Lukas is making another attempt at jumpstarting PDO development. I welcome this effort, and will do what I can to help fill in details and make suggestions. Unfortunately, I'm just way too busy with work to be able to commit to more than that.
I also wanted to share some of my thoughts on why PDO has been in a holding pattern for a while, so that more people are aware of it and can work to avoid repeating the same mistakes.
The first thing to note is that the guts of PDO were hard to develop. The PHP script facing API sounds simple enough, but the underlying libraries for each different databases work in different ways, and it was and is a challenge to build PDO in such a way that it can work in the most efficient way.
The second thing, which is really a follow-on from the first, is that the database libraries are complex and nuanced. Some are relatively simple (especially SQLite and MySQL) and others are complex in divergent ways (ODBC and Oracle). Making a great PDO necessitates having experts in each of those APIs and databases around as contributors, both for the core implementation and for unit tests.
Thirdly, there are a lot of databases out there. That requires a lot of resources for the PDO developers to do a good job; not just different database products, but also different versions of those products, need to be tested against. This is also very time consuming.
This boils down to a lot of effort.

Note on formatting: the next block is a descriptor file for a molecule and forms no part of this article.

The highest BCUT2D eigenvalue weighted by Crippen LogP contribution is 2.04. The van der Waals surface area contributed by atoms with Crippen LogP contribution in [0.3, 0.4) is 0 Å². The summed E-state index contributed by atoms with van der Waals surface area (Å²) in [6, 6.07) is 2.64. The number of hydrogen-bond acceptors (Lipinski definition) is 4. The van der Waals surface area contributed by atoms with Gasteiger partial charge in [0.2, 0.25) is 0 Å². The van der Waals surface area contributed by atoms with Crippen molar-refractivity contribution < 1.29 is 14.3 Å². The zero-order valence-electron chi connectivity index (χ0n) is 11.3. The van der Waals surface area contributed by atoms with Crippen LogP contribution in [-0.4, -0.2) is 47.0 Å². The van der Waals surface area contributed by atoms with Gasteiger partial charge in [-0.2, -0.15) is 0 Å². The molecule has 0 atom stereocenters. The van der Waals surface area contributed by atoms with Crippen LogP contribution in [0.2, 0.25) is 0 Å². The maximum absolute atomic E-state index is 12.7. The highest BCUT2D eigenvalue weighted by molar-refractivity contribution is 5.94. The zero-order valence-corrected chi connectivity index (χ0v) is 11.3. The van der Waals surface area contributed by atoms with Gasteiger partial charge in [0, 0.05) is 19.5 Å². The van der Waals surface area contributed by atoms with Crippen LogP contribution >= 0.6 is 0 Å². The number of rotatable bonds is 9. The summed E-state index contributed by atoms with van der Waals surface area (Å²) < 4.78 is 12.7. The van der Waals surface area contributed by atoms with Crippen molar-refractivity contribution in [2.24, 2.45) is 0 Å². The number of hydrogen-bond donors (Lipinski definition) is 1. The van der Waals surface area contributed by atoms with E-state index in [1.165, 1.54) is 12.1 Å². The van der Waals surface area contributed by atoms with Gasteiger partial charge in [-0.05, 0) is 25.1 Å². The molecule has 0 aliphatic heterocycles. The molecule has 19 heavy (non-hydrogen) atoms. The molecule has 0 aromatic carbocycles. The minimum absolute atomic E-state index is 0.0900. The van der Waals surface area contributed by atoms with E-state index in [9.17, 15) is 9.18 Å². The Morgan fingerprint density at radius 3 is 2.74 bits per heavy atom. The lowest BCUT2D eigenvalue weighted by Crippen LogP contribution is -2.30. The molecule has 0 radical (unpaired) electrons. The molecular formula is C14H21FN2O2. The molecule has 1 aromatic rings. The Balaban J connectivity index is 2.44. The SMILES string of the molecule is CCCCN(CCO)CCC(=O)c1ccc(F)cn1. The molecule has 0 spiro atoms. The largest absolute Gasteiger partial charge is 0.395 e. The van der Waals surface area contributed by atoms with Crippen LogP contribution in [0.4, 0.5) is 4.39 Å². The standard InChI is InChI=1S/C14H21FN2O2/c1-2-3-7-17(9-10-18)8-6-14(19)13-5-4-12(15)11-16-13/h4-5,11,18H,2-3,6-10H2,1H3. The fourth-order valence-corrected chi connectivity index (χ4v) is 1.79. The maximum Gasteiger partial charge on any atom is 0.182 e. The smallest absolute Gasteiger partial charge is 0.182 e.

Personally, I enjoy working hard. Tricky problems are the most satisfying kind to solve! However, working hard when there is no payoff is the least enjoyable kind of work.
For a successful PDO, there needs to be "payoff" for the contributors to keep them happy and working at it. In a commercial context, where someone sponsors development, the payoff is typically in the form of a paycheck to help cover the bills. In a FOSS context, the payoff may be satisfaction from working on hobby coding, may be vanity in wanting recognition and appreciation from peers or end-users or may be seen as effort to help build out a resume for future career opportunities. There may be other motivating factors too.
I've talked in the past about FOSS being "Itch Driven Development". So long as the contributors feel the need to scratch their respective itches, they'll keep on doing it. They'll stop if the itch goes away, or if the scratching leads to bleeding.
Bleeding is stuff that detracts from or otherwise lessens the payoff. In a commercial context this could manifest as something that wastes time (and time is money). In a FOSS context, this may also be the result of vocal and/or abusive or otherwise negative sentiments from peers or others in the community.
Bleeding is bad for the whole group because it can take a long time for those that were bleeding to want to try their hands at scratching again. Whatever form the renewed PDO development takes, it would do well to try to avoid bleeding. One way to do this is to follow the advice of Bill and Ted and "Be Excellent To Each Other".
At the end of the day, PDO (and PHP) is largely a volunteer effort, which means that it is something that will be worked on in the spare time of the contributors. Because it is hard work, the payoff needs to be enough for them to individually opt to work on it after a hard day at work instead of choosing alternatives, like family, beer or Xbox.
If you're willing and able to help improve PDO by contributing development effort and/or unit tests, please make yourselves known on the PDO mailing list. We need a critical mass to reduce the effort that any one person needs to make, and once we have momentum on our side, I think that PDO can be improved rather rapidly.